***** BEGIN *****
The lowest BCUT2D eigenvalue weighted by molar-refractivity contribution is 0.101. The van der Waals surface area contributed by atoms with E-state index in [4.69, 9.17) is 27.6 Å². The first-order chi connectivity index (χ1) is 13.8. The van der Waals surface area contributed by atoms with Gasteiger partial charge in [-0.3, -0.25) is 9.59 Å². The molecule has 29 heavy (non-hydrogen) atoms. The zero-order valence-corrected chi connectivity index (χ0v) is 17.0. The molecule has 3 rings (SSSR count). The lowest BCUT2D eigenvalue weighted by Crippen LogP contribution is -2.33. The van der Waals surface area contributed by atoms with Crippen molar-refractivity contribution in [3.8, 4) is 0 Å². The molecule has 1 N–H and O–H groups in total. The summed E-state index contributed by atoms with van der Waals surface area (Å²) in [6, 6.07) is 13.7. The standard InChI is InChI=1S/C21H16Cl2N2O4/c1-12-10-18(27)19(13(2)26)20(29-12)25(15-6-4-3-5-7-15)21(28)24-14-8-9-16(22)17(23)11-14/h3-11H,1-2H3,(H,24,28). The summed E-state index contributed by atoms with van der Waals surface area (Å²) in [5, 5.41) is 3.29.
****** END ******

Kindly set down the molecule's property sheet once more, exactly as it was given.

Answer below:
The lowest BCUT2D eigenvalue weighted by molar-refractivity contribution is 0.101. The van der Waals surface area contributed by atoms with E-state index in [4.69, 9.17) is 27.6 Å². The first-order chi connectivity index (χ1) is 13.8. The van der Waals surface area contributed by atoms with Gasteiger partial charge in [-0.3, -0.25) is 9.59 Å². The molecule has 29 heavy (non-hydrogen) atoms. The zero-order valence-corrected chi connectivity index (χ0v) is 17.0. The molecule has 3 rings (SSSR count). The lowest BCUT2D eigenvalue weighted by Crippen LogP contribution is -2.33. The van der Waals surface area contributed by atoms with Crippen molar-refractivity contribution in [3.8, 4) is 0 Å². The molecule has 1 N–H and O–H groups in total. The summed E-state index contributed by atoms with van der Waals surface area (Å²) in [6, 6.07) is 13.7. The standard InChI is InChI=1S/C21H16Cl2N2O4/c1-12-10-18(27)19(13(2)26)20(29-12)25(15-6-4-3-5-7-15)21(28)24-14-8-9-16(22)17(23)11-14/h3-11H,1-2H3,(H,24,28). The summed E-state index contributed by atoms with van der Waals surface area (Å²) in [5, 5.41) is 3.29.